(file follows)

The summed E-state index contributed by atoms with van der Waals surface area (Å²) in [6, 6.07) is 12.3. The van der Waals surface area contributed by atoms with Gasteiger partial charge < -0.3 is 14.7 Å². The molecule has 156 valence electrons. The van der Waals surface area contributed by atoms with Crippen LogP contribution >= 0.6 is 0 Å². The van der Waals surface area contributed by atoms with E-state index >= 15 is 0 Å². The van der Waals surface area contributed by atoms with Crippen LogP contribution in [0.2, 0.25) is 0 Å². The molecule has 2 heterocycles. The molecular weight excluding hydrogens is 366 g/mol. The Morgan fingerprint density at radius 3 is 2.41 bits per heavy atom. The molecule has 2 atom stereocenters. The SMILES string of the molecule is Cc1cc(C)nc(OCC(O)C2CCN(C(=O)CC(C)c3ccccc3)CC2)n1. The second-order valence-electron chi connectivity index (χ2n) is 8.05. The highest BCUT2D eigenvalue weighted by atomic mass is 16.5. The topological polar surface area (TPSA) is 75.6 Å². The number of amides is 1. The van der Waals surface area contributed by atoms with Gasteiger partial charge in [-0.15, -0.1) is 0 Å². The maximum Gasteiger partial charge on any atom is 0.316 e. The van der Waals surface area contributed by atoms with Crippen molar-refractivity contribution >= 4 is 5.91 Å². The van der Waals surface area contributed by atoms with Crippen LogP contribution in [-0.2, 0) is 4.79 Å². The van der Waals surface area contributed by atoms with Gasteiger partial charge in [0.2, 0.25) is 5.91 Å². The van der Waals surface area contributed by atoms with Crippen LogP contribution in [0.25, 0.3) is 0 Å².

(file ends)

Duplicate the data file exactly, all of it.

The summed E-state index contributed by atoms with van der Waals surface area (Å²) in [6, 6.07) is 12.3. The van der Waals surface area contributed by atoms with Gasteiger partial charge < -0.3 is 14.7 Å². The molecule has 156 valence electrons. The van der Waals surface area contributed by atoms with Crippen LogP contribution >= 0.6 is 0 Å². The van der Waals surface area contributed by atoms with E-state index >= 15 is 0 Å². The van der Waals surface area contributed by atoms with Crippen LogP contribution in [0.2, 0.25) is 0 Å². The molecule has 2 heterocycles. The molecular weight excluding hydrogens is 366 g/mol. The Morgan fingerprint density at radius 3 is 2.41 bits per heavy atom. The molecule has 2 atom stereocenters. The SMILES string of the molecule is Cc1cc(C)nc(OCC(O)C2CCN(C(=O)CC(C)c3ccccc3)CC2)n1. The second-order valence-electron chi connectivity index (χ2n) is 8.05. The highest BCUT2D eigenvalue weighted by atomic mass is 16.5. The topological polar surface area (TPSA) is 75.6 Å². The number of amides is 1. The van der Waals surface area contributed by atoms with Gasteiger partial charge in [-0.15, -0.1) is 0 Å². The maximum Gasteiger partial charge on any atom is 0.316 e. The van der Waals surface area contributed by atoms with Crippen molar-refractivity contribution >= 4 is 5.91 Å². The van der Waals surface area contributed by atoms with Crippen LogP contribution in [-0.2, 0) is 4.79 Å². The van der Waals surface area contributed by atoms with Gasteiger partial charge in [0.2, 0.25) is 5.91 Å². The van der Waals surface area contributed by atoms with Crippen LogP contribution in [0.25, 0.3) is 0 Å².